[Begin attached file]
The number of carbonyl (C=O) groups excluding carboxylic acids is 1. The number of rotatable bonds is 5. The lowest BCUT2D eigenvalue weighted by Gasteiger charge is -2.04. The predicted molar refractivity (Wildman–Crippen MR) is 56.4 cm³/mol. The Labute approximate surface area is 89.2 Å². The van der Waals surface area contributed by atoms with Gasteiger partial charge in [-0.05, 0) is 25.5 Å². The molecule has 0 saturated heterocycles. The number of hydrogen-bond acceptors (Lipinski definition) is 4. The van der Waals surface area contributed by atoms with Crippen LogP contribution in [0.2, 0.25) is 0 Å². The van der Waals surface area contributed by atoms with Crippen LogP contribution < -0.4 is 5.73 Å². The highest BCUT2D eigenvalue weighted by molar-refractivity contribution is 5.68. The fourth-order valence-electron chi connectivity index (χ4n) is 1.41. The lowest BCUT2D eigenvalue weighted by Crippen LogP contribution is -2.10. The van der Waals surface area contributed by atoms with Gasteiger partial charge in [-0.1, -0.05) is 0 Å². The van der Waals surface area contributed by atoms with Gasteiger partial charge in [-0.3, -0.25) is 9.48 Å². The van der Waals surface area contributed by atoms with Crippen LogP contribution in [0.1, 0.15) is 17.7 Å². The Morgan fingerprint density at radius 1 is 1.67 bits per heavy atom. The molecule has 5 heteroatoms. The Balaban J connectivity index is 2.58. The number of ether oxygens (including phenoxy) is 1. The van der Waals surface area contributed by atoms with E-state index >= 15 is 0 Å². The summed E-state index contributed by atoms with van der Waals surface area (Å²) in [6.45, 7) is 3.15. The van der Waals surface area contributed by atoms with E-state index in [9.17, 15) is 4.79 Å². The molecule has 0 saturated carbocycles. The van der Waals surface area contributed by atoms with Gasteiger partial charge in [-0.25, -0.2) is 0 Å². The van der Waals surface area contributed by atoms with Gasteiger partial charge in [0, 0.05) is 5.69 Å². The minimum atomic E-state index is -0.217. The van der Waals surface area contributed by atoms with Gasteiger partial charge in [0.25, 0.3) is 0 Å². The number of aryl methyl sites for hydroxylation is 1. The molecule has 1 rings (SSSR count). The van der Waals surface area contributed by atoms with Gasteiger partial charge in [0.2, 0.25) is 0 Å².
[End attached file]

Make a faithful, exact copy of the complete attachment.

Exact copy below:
The number of carbonyl (C=O) groups excluding carboxylic acids is 1. The number of rotatable bonds is 5. The lowest BCUT2D eigenvalue weighted by Gasteiger charge is -2.04. The predicted molar refractivity (Wildman–Crippen MR) is 56.4 cm³/mol. The Labute approximate surface area is 89.2 Å². The van der Waals surface area contributed by atoms with Gasteiger partial charge in [-0.05, 0) is 25.5 Å². The molecule has 0 saturated heterocycles. The number of hydrogen-bond acceptors (Lipinski definition) is 4. The van der Waals surface area contributed by atoms with Crippen LogP contribution in [0.2, 0.25) is 0 Å². The van der Waals surface area contributed by atoms with Crippen LogP contribution < -0.4 is 5.73 Å². The highest BCUT2D eigenvalue weighted by molar-refractivity contribution is 5.68. The fourth-order valence-electron chi connectivity index (χ4n) is 1.41. The lowest BCUT2D eigenvalue weighted by Crippen LogP contribution is -2.10. The van der Waals surface area contributed by atoms with Gasteiger partial charge in [-0.1, -0.05) is 0 Å². The van der Waals surface area contributed by atoms with Gasteiger partial charge in [-0.3, -0.25) is 9.48 Å². The van der Waals surface area contributed by atoms with Crippen LogP contribution in [0.1, 0.15) is 17.7 Å². The Morgan fingerprint density at radius 1 is 1.67 bits per heavy atom. The molecule has 5 heteroatoms. The Balaban J connectivity index is 2.58. The number of ether oxygens (including phenoxy) is 1. The van der Waals surface area contributed by atoms with E-state index >= 15 is 0 Å². The summed E-state index contributed by atoms with van der Waals surface area (Å²) in [6.45, 7) is 3.15. The van der Waals surface area contributed by atoms with E-state index in [9.17, 15) is 4.79 Å². The molecule has 0 saturated carbocycles. The van der Waals surface area contributed by atoms with Gasteiger partial charge in [-0.25, -0.2) is 0 Å². The van der Waals surface area contributed by atoms with Gasteiger partial charge in [0, 0.05) is 5.69 Å². The minimum atomic E-state index is -0.217. The van der Waals surface area contributed by atoms with Gasteiger partial charge in [0.25, 0.3) is 0 Å². The number of aryl methyl sites for hydroxylation is 1. The molecule has 1 rings (SSSR count). The van der Waals surface area contributed by atoms with Gasteiger partial charge in [0.2, 0.25) is 0 Å².